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Any Light at the End of the Tunnel for Alzheimer's Disease?

Keith Speights
May 16, 2013

Few diseases have frustrated researchers like Alzheimer's disease. First identified in 1906, the disease still has no cure and strikingly little real progress in helping patients. Is there any hope for light at the end of this long, dark tunnel? 

Dead ends
The history of dead ends in Alzheimer's research isn't encouraging. For years, scientists thought that the disease could be caused by lowered levels of a neurotransmitter in the brain called acetylcholine. Early drugs for treating Alzheimer's disease were based on this hypothesis. Unfortunately, those medications haven't been very effective. As a result, most experts no longer think the disease is caused by acetylcholine deficiencies.

In the early 1990s, another theory emerged. The amyloid hypothesis suggested that Alzheimer's disease could be caused by beta-amyloid protein deposits. Several findings seemed to support this hypothesis. 

However, so far therapies focusing on targeting amyloids have met with across-the-board failure. Last August, Johnson & Johnson (NYSE: JNJ) and Pfizer (NYSE: PFE) threw in the towel on a late-stage clinical trial of experimental drug bapineuzumab after finding the drug didn't improve cognitive function for Alzheimer's patients.Only a few weeks later, Lilly (NYSE: LLY) announced that two late-stage studies of experimental Alzheimer's drug solanezumab failed to meet primary cognitive and functional endpoints. 

Baxter (NYSE: BAX) became the latest drugmaker to hit a dead end earlier this month. The company's drug Gammagard, an immunoglobulin therapy, is approved for treating other diseases, but some physicians have prescribed it as an off-label treatment for Alzheimer's disease. However, Baxter discontinued a late-stage trial of Gammagard in treating Alzheimer's after no significant improvement was obtained in patients taking the drug.

Glimmers of light
Some scientists think that the reason for the string of failures thus far is a result of focusing on the wrong area. They suggest that a more likely cause of Alzheimer's disease stems from tau protein tangles inside the brain's nerve cells. Dr. Claude Wischik, a prominent supporter of this tau hypothesis, conducted research with others that found brains of Alzheimer's patients contained tau tangles, while both healthy brains and Alzheimer's brains showed heavy deposits of amyloid plaque.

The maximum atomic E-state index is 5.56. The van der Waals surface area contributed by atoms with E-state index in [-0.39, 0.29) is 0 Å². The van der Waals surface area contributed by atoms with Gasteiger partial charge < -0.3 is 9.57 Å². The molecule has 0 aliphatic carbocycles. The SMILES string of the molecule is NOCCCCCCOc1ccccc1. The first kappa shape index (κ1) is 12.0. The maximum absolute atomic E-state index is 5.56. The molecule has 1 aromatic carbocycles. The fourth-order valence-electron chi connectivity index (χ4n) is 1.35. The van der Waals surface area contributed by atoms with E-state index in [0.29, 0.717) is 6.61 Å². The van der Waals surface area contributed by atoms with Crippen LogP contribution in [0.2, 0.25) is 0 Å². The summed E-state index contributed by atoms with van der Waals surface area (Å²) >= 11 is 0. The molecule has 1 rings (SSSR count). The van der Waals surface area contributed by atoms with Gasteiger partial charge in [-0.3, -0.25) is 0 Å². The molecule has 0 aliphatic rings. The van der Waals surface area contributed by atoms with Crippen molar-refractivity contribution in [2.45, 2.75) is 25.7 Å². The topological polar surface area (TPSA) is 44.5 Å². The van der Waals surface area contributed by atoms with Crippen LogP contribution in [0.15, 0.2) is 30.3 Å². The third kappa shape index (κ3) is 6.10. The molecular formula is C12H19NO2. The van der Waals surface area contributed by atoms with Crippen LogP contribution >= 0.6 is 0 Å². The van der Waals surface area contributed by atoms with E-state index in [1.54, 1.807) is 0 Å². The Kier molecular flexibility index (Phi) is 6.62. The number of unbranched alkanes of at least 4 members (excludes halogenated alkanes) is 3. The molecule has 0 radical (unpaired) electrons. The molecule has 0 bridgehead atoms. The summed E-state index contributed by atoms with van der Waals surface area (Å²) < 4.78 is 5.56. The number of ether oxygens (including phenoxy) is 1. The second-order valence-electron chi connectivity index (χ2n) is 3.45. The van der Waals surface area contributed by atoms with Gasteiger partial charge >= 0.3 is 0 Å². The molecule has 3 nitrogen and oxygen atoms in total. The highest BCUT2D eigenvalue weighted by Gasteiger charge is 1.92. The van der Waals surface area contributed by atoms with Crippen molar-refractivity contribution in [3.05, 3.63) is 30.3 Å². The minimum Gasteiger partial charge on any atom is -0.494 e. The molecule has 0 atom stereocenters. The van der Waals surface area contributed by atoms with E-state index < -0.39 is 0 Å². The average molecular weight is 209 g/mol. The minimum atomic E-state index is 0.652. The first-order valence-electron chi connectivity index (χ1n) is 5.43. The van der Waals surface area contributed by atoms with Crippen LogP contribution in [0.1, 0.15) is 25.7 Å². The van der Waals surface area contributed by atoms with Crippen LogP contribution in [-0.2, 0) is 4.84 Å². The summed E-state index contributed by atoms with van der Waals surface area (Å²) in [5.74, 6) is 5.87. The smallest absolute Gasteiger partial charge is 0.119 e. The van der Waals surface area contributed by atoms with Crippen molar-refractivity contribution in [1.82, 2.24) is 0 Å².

While many researchers still think the amyloid hypothesis holds the most potential for treating Alzheimer's, a few companies are also now focusing on reducing tau tangles. Lilly announced in April that it had purchased special equipment for imaging tau tangles in brains as part of a combined research effort including both anti-amyloid and anti-tau approaches. Roche spent more than $400 million last year for rights to an anti-tau drug developed by Swiss firm AC Immune.

Privately held TauRx Therapeutics, where Dr. Wischik serves as chairman, is the only company with a large late-stage study under way using tau inhibitors as a potential treatment for Alzheimer's disease. The company's phase 2 results claimed to show the first evidence of slowing down progression of Alzheimer's rather than just addressing symptoms of the disease.

Perhaps the most promising glimmer for Alzheimer's stems from renewed efforts to better understand the function of the human brain. The European Union began an initiative a few months ago called The Human Brain Project to map the brain. President Obama also recently called for funding of a U.S. effort to map the human brain, which has received support from both sides of the political spectrum.

Forging ahead
In the meantime, private companies continue to forge ahead. While Johnson &a